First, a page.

Posted by steve on April 6, 2013
We visited IPEMA – Institute of Permaculture and Eco-village of the Atlantic Rainforest. The center is an example of the growing energy and insight that is manifesting itself as practical projects and organisations working towards sustainability in Brazil. Combining permaculture and eco-village thinking, the center has made huge headway in creating housing of 100% natural materials powered by renewable energy, and at the same time inspired hundreds of course participants.
We were guided around by Marcelo, who started 12 years ago after visiting the permaculture institute in Australia. He bought this parcel of land with about half a dozen friends and started building and teaching permaculture on the site. The land is 50 hectares, but lies within the state park. Regulations require they can only use 10 hectares of the 50 to build on and cultivate.
The site houses both the offices and teaching rooms of the Institute and the residential village.
A lot of the buildings are works in progress, improved each time a natural building course is held on the property. The main activities are courses in natural building and permaculture. They have about 30 participants at any one time and run one or two courses a month.
The extreme climate (100% humidity and more rain than the Amazon) explains much of the design and construction of the buildings. Most of the houses have steep roofs to handle the rainfall.
Roofs are covered in corrugated sheeting made from recycled toothpaste tubes, a material which is used quite extensively as sheets in in other parts of the buildings.
Says Marecello “We always get the roof up first. Then we can build out of the rain”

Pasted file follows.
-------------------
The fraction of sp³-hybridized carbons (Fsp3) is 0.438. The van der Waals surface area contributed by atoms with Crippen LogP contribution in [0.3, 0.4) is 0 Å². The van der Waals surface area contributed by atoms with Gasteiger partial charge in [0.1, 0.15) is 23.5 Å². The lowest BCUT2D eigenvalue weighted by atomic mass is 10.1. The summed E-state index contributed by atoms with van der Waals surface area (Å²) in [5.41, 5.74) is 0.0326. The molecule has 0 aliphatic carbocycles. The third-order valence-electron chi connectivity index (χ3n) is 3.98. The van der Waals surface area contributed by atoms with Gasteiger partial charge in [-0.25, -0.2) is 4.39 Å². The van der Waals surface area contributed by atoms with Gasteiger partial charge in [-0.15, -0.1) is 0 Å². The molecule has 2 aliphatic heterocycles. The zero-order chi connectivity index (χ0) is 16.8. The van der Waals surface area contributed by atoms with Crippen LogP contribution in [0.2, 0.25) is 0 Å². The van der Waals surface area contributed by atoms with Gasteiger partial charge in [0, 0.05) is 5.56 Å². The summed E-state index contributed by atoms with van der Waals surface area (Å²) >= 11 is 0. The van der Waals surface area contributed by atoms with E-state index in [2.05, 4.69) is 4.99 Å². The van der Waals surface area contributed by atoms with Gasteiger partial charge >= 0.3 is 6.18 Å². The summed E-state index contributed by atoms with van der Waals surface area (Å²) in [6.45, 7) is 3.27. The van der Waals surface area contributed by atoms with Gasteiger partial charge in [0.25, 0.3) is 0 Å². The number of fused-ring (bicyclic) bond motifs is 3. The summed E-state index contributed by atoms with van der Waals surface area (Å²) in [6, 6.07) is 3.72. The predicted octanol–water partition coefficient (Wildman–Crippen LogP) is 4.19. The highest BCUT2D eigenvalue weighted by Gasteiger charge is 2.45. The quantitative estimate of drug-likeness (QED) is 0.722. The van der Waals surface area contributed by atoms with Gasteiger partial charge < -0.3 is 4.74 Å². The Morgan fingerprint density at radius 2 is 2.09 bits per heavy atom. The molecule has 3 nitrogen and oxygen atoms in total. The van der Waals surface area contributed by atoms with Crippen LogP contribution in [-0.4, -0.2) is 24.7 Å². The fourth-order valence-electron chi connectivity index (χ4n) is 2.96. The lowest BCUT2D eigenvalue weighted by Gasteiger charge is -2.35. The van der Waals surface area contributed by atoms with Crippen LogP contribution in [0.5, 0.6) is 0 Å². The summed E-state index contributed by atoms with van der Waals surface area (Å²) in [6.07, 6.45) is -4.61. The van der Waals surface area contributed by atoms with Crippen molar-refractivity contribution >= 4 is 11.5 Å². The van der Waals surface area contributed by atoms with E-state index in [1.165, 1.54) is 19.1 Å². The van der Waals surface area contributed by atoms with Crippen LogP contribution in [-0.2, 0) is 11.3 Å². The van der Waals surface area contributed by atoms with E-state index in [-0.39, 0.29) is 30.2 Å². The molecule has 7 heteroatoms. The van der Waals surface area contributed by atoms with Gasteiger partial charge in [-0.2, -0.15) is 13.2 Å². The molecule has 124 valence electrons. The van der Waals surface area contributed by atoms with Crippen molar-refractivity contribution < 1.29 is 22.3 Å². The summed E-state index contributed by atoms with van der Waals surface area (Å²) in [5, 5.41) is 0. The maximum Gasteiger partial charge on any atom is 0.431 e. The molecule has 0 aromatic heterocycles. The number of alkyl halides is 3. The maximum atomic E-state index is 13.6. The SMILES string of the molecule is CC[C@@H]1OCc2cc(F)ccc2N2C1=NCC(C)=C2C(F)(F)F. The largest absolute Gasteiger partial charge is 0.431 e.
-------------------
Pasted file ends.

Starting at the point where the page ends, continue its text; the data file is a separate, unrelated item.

“We don’t use adobe as the climate, extremely humid as it is, means it just crumbles.”
A lot of food is available just by picking what is growing naturally: bananas, pineapple, cacao, jucara, and several types of nuts. Just now the food production has not been fully developed. They are trying two approaches, one of composting and creating food beds, the other is food forestry.
The food forest area close to the communal meeting room has been going several years. The trees provide shade that prevents the grass from growing (which otherwise in this country smothers everything). They have been cutting the forest back frequently because of the speed of growth. This area is amazingly productive: masses of sunshine, heat and water create the ideal growing conditions, explaining some of the appeal of the Atlantic Rainforest area as a place to establish an eco-village. (The sub-tropical Atlantic rainforest is not to be confused with the tropical rainforest of the Amazon).
The main source of water is the two rivers above the property, but they are avid collectors of rainwater, after running off the gutter the water passes a simple net filter and goes into the holding cistern. The river water is purified in a simple filter before drinking.
The main source of waste water is from the communal kitchen. The grey water is led over a bed of stones that acts as a biological filter. From there, the water goes into a small pond before being led from the property back into the river.
A pipe runs from a waterfall above the property in 3cm pipes down to a generator housed in a plastic drum. The generator is connected to several batteries via a converter. The batteries supply 12 volt dc to the property.
Says Marcello ”people wanted us to bring mains electricity to the site and I resisted, even being called extremist at one point.”
But Marcello points out that people are happy with the arrangement and the whole system works well, they have more electricity than they need.
Energy for cooking
The communal kitchen is well-equipped with running water, a rational wood-fired stove and a gas stove.
The site is served by simple dry toilets, which collect the waste in buckets and the buckets are emptied at regular intervals.
“We don’t use urine separation as in this climate the urine collecting basin starts to smell badly after only a short time,” says Marcello.
I loved the creativity of the buildings, the natural feel of the rounded cob walls and the effects of putting glass bottles in the walls.
Having a totally productive site has its drawbacks of course, trees grow so fast the village is easily encroached by the forest which can feel overpowering. And then there are the snakes…
But generally you have to admire Marcelo, who has two small children living on the site, in pressing on with developing the village and centre and inspiring many others with courses and by just getting on with it.
Visit the website at http://ipea.com.br
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